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Given $z\in\mathbb(C)$ and the sequence $ \\{ p_n(z) \\} $ $\in\mathbb{C}, n\in\mathbb{N}$ defined by recursion : $p_0(z) = z$ and $p_{n+1}(z)=(p_n(z))^2+z$, I can show that if $ \\{ p_n(z) \\}$ is bounded then $ |p_n(z)| \le 2$ for every $n\in\mathbb{N}$. I can also prove that $p_n(z)$ is continuous for every $n\in\mathbb{N}$. But I can't show that if $M$ is the set such that for every $z\in M$ the sequence $\\{ p_n(z) \\}$ is bounded then $M$ is closed. Can anybody please help me? Thank you. RG

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What do you know about the intersection of closed sets? – Erick Wong Mar 18 '13 at 1:00
I can't figure out how $M$ could be seen as an intersection of closed sets. – rhogamma Mar 18 '13 at 1:03
Can you show that $\{ z\in \mathbb C: |p_n(z)| \le 2\}$ is closed? – Erick Wong Mar 18 '13 at 1:08
The point is that I don't know how to use the definition of closed set in this case. – rhogamma Mar 18 '13 at 1:47
Do you know any facts relating continuous functions and closed sets? – Erick Wong Mar 18 '13 at 1:56

Hint distilled from the comments: for each $n$, show that the set $S_n = \{ z \in \mathbb C: |p_n(z)|\le 2\}$ is the preimage of a closed set under a continuous function. How is the Mandelbrot set related to the intersection of all $S_n$?

More hints: Show that $S_n$ is the preimage of the closed disk $D = \{z \in \mathbb C: |z|\le 2\}$ under $p_n$ (what is the definition of preimage?). One usually, at this stage, takes for granted that a closed disk is actually closed, but this is very easy to prove by showing that the complement $D^c = \{z \in \mathbb C: |z| > 2\}$ is open (what is the definition of open?).

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Thank you for your hints. Now I've got that M is the intersection of all the $S_n$. The problem is to show that, if $f:z\mapsto p_n(z)$, $f(S_n)$ is closed. I tried this:let $z_* \in \mathbb{C}\setminus f(S_n)$ then I must show that for every $\delta >0$ it is $|z_* -z| \geq \delta$ for a $z\in f(S_n)$ . Now since $z\in f(S_n)$ there exists a $\bar{z} \in S_n$ such that $z=p_n(\bar{z})$ and so $|z|=|p_n(\bar{z})| \leq 2$. Hence $|z_* -z| \geq |z_*| - |z| \geq |z_*|-2$ . And now I can't end.... – rhogamma Mar 18 '13 at 20:20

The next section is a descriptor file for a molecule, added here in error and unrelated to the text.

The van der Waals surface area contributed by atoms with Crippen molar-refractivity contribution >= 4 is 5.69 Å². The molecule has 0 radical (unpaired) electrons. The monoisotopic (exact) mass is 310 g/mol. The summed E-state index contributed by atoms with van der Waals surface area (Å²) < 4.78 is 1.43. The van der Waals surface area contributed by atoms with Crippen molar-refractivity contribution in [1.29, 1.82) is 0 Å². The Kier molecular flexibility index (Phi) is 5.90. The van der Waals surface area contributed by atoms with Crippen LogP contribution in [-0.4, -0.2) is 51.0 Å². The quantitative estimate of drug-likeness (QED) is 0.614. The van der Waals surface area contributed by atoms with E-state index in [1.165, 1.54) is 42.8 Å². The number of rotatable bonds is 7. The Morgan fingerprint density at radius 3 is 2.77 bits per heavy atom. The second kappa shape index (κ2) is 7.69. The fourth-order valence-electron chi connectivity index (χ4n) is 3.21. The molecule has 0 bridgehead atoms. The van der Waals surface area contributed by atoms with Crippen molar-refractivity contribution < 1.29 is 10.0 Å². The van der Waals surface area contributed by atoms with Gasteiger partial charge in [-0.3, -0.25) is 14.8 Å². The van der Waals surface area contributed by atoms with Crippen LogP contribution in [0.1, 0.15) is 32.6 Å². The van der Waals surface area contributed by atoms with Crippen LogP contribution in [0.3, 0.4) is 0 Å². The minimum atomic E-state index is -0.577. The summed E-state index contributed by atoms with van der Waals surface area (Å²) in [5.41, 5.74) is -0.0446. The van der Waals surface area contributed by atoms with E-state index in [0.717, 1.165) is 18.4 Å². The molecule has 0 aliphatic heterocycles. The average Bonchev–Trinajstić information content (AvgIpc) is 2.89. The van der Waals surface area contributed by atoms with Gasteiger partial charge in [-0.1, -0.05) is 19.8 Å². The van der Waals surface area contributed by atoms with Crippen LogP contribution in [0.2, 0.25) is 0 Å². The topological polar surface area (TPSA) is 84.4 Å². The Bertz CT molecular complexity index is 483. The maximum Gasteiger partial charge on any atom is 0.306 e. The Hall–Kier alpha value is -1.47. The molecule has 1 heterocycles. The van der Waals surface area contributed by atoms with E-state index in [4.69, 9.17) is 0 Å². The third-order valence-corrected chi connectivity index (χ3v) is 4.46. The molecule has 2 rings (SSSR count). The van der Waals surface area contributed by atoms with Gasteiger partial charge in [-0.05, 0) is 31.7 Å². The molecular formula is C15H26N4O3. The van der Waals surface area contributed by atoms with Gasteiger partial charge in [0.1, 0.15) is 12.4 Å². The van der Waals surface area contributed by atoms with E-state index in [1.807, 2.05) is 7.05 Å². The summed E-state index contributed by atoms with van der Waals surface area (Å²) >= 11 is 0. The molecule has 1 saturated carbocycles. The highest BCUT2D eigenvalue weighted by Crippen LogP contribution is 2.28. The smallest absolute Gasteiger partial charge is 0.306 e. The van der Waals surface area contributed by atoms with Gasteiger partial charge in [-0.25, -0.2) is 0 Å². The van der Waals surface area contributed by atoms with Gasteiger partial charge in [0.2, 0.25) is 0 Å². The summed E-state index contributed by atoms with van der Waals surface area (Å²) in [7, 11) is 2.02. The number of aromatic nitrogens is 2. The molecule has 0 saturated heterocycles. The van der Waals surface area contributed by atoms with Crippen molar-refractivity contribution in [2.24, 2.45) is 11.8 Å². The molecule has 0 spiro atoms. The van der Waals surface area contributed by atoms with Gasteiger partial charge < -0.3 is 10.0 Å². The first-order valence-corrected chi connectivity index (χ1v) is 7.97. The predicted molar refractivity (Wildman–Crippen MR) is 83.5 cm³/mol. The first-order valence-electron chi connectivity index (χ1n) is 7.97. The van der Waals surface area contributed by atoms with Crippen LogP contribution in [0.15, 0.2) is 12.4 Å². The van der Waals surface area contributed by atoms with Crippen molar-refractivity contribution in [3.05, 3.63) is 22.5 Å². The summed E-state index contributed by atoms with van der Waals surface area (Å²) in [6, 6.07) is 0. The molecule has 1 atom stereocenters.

@rhogamma There's no need to refer to $f(S_n)$ so abstractly. $S_n$ can be identified as the preimage (under $f$) of a very simple geometric subset of $\mathbb C$, regardless of what $f(S_n)$ looks like (I guess the two sets are equal but that's besides the point). – Erick Wong Mar 18 '13 at 22:43
I'm sorry, I can't get this. What do you mean with "a very simple geometric subset of C"? I do not know any other method to prove that $f(S_n)$ is a closed set. I am at the very beginning of my Topology class. – rhogamma Mar 18 '13 at 23:01
@rhogamma You need to prove that $S_n$ is the preimage of a closed set, which is not equivalent to proving $f(S_n)$ is closed. $S_n$ is already the preimage of a circular disk, so looking at $f(S_n)$ is both beside the point and somewhat incorrect. – Erick Wong Mar 19 '13 at 0:20
@rhogamma For example, say $f(z) = z^2$ and $S$ is the half-open interval $[-2,1)$. Then $f(S)$ is the interval $[0,4]$, which is closed. But $S$ itself is certainly not closed, so proving $f(S)$ is closed cannot help you establish that $S$ is closed. – Erick Wong Mar 19 '13 at 0:24

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